I have been asking questions my entire life – something I grew to appreciation. My teachers would give me awards at the end of the school year for being inquisitive and delving deeper into textbooks until I came to questions even they couldn’t answer. It was unsurprising in the ninth grade when I was diagnosed with Tourette’s Syndrome, then, that I was striking my parents, my teachers, my neurologist alike with what seemed like an interrogation. What I needed was a precedent. I was waiting to be told about other students in my situation – how they went to college and how I most certainly would. Yet I received no anecdotes or evidence of reassurance.
On that day when I was diagnosed, sitting in what felt like a cramped neurologist’s office in Atlanta, I remember my mother sat to my left and just started weeping. What I needed that day was a precedent – an anecdote or example of how I would be perfectly fine and successful. But my mother knew she couldn’t give me that. Can I still pursue my passion for research? She was unsure. Would I still go to college? My parents couldn’t tell me anyone they knew with Tourette who had. Can I still change the world? I saw no global leaders like myself. Even in high school, I had only one mentor who related to my condition; and when he passed away at the hands of suicide, I was only more confused.
I suppose it was around then that I decided to become the answer I needed. I became the one to keep doing research, tailoring it to involve depression for the way it has impacted my life and the Tourette’s community – and I’ve presented it to crowds quite well, tics and all. I became the one going to college so my school counselors know their future students with Tourette can. And changing the world? It is a work in progress. I started an organization at my high school to discuss all kinds of disabilities and conditions – Tourette’s, depression, schizophrenia – from students’ lived experiences. The club grew from five members my sophomore year to over 30 my senior year; we ran out of seats in the classroom. Now, at Vanderbilt? I function as a Rising Leader with the Tourette Association of America. I am presenting on the topic of resilience with Dr. Joe McGuire at this year’s Tourette Association National Conference. And when I found, once again, no precedent on campus for students to stand up for disabilities and conditions: I became that leader. As a first-year student, I started the Vanderbilt Alliance on Disability and Condition and spearheaded a multi-thousand-dollar campaign in March, Vanderbilt’s Disability Awareness Week.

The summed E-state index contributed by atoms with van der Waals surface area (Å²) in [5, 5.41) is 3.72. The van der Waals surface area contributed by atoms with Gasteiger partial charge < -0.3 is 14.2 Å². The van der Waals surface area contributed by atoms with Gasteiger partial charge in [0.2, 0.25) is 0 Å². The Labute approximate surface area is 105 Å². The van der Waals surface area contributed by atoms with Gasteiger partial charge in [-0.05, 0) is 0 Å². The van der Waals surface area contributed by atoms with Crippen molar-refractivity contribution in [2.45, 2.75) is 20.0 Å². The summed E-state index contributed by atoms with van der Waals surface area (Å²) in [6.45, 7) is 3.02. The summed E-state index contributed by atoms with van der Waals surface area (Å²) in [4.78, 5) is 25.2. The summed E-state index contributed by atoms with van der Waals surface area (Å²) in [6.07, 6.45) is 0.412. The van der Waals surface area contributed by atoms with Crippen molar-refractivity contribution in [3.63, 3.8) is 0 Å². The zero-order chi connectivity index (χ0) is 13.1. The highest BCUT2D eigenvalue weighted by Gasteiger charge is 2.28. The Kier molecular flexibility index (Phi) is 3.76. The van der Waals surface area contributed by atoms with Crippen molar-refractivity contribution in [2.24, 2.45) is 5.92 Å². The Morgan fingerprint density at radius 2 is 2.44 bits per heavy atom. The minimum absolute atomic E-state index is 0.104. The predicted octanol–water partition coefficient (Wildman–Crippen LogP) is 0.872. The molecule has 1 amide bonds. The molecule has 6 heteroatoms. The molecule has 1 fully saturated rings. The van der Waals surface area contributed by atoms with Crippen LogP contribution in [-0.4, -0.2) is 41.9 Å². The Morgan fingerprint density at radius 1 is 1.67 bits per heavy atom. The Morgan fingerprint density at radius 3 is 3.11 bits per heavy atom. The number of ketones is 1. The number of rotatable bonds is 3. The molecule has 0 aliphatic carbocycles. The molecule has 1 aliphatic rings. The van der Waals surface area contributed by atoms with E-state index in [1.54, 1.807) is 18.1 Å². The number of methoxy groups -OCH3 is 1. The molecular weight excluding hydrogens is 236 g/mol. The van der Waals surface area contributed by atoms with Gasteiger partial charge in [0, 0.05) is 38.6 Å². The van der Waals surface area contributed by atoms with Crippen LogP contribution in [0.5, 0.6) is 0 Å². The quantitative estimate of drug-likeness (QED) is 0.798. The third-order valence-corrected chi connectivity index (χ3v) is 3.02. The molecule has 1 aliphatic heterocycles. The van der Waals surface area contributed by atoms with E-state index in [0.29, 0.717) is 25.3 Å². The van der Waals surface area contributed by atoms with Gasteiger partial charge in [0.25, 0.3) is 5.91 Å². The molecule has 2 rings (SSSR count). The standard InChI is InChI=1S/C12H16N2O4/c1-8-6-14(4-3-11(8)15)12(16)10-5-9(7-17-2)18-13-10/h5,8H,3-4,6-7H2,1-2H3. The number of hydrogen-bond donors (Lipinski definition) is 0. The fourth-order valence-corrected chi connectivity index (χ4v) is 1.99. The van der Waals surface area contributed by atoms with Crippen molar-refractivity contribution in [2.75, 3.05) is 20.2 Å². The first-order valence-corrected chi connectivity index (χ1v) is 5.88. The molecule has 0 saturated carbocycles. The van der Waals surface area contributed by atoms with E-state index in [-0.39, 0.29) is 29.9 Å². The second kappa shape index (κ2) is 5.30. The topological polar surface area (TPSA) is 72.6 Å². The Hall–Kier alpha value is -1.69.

I want nothing more than to be a leader on this earth, to change it for the better. Too many times in my life have I not had a precedent; in the future, I want people to know everything that they can accomplish. That, tics and all: it’s not impossible.